I usually decide what projects to make next with a few unsurprising factors in mind. Things like the weather and what fits into my lifestyle and what fabric I have in my stash often steer my sewing in one direction or the other. The mild Texas winters have kept me from making a tailored coat for years now, yet I’ve gone out of my way to make a couple tulle skirts and one of the most sparkly sequin skirts ever simply because I wanted them. Both are equally as practical as a wool coat in Texas but here we are.
Sometimes, an event or trip comes up that requires a little more thought and planning. Next month, Ty and I are going for Florida for a long weekend at the beach. It’s a company sponsored event for select employees based on performance in 2016, and I’m so very, very proud of Ty and his hard work. We are really excited for this little vacation.
There are a few events over the course of the weekend with a specific dress code, which means it’s time to make some new clothes. I was just about to dive into spring sewing when we found out about this trip, so I rearranged my production timeline a little, added a couple of items to my project list, and I was ready to hit the ground running. Luckily, we’re going somewhere warm where a lot of what I already had planned will be appropriate.
Besides a couple billowy tops with fun sleeves to travel in (interesting sleeve details are huge this year), I need a beach cover up, a sundress or two, an outfit for an afternoon of exploring Miami, and a cocktail dress. I can hardly believe this myself, but the one item I still haven’t finalized is the cocktail dress. I have the fabric, but I can’t seem to settle on a design. But, look! I already have the shoes and handbag. That’s progress, right?! This is a floral brocade from Promenade Fabrics. And yes, it’s on the pricey side, but what else is a girl to do with her birthday money but spend it on fabric for a pretty dress?
Whenever I sit down to plan a collection, I have a process in place to help me get organized and inspired. Because this is the first group of projects for spring, it was easy to dive in and get excited for bright colors and florals and linen and ruffle tops and sundresses and all the things that make spring the best season of all the seasons. I’m doing a lot of coral and white and the Pantone color of the year, greenery. My interpretation leans a little more Kelley green than the moss green of greenery, but I’m all in for the green this year. What a fun, refreshing color. I got 6 yards of this green gingham linen (yes, it’s linen!), so I can make a dress and a top. This Butterick pattern is new for spring, and I absolutely love it. Fabric can be found at Fashion Fabrics Club.
Whenever I make a list of projects, I always include pattern numbers or other notes about the design in my design journal. Most things are straightforward, like if I’m using a commercial pattern or my own. In some cases, it’s a combination of the two, which I call “hybrid” garments. Again, still a big question mark next to the cocktail dress.
I’ve posted about Vogue 8825 twice before (here and here), and it’s such a fantastic dress that I’m making it again in coral. I have a feeling the coral dress will be my favorite. Fabric is a rayon ponte knit from Mood. (Tip: rayon/nylon ponte knits are better quality than their polyester cousins, and they feel better too.)
One of the things I love most for spring and summer is linen pants. Like many of you, it’s been a challenge to find pants that fit properly. Enter, this Vogue pattern. I’ve had it for ages, and I even cut it out in ivory linen about two years ago. Never did finish those pants (now they’re a size or two too big), but I’ll finish this pair for sure. If making pants is something you’d like to get into, I’d recommend starting with a design with a wider leg. That way, there’s less fitting to worry about. This pattern is out of print, but I found it on eBay a while back. I like it because it sits at the natural waist, which is flattering on my body type. It’s worth finding, for sure. This fabric is 100% white linen from JoAnn. These pants and a pretty top will probably be my Miami outfit.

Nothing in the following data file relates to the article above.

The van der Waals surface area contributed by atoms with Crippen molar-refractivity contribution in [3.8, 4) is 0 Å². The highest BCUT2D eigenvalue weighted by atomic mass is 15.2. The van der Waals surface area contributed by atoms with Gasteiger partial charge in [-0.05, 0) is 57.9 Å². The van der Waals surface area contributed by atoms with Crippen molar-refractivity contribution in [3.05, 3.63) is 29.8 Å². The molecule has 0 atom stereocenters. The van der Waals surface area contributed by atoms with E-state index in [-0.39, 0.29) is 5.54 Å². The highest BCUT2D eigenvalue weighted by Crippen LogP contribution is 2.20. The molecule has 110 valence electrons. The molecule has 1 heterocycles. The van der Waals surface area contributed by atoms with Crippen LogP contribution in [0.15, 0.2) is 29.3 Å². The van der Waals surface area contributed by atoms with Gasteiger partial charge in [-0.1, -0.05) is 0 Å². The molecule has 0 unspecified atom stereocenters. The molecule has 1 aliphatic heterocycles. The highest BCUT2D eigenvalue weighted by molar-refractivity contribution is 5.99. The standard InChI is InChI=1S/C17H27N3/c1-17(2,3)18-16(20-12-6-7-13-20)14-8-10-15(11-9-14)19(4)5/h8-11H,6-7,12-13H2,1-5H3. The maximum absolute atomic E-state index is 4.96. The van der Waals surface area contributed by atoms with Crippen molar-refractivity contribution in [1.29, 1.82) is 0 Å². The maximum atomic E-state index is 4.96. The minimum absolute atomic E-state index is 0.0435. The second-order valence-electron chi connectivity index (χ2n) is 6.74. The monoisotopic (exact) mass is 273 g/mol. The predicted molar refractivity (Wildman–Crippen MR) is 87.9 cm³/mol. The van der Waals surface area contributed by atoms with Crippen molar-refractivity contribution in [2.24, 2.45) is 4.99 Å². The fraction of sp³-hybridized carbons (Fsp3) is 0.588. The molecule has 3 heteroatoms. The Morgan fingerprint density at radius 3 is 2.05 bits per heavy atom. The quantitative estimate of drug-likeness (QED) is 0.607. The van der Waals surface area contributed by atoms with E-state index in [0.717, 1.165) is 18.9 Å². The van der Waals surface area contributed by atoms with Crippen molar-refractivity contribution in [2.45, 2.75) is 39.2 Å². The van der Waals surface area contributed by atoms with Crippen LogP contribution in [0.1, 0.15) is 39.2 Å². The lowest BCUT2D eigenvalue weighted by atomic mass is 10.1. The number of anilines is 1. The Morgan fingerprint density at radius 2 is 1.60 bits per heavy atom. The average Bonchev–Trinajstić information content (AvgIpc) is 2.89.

For one of the blouses and a sundress, I’m using this gorgeous floral sateen from Fashion Fabrics Club last year (sold out). I made a dress last summer and had about two yards left over to make a top. So, I’d say that worked out well. This fabric is magical. The pattern is another oldie but goodie, McCall’s 7163, and I cut view D, because I like my shoulders and upper back covered.
The last item on my list is a swimsuit cover up, and mine will be in the form of a skirt. I have a few scars to cover up (and I absolutely have to protect my skin from the sun) so my swimwear needs are unique. I got this incredible long sleeve one piece from J. Crew (and it’s my favorite color!), so my idea for the cover up is a flowy, swishy skirt. I designed a wrap skirt a few years ago, which I think I’ll use to make the cover up. I might add elastic in the back waistband for a little extra comfort. I found this star print rayon a couple weeks ago that I think, paired with the navy suit and gold sandals, will be the cutest thing ever. I also have a red swimsuit and rash guard, so it will work nicely together. It’s almost like I planned it . . .
That’s it! I’m about halfway finished with construction for these projects, so I’m making great time. Only a few weeks to go and we’ll be beach bound!
I’m a big believer in doing things the right way, with the right tools. Creating something with your own two hands is a thoughtful endeavor, one that requires patience and critical thinking skills and discipline. It also requires the best tools and machines to help you produce a quality product. My sewing journey has taken me many places, and there have been unexpected twists and turns along the way. But what’s always been there, sitting pretty in the sewing corner of my studio, are my machines. They are a big reason why my projects turn out as nicely as they do, and I know how lucky I am to have them.
Knowing firsthand what this brand is all about and how truly magnificent their products are makes this announcement even sweeter. Today, I’m thrilled to tell you that I have partnered with HUSQVARNA VIKING®, the best in the business. Throughout 2017, I’ll be working with and demonstrating several different models from their lineup of sewing and embroidery machines. I will not only be showing you the fantastic features on each machine, but I’ll be sewing my own projects on them too. I’m totally delighted about this collaboration, and I can’t wait to show you all the incredible things these sewing machines can do.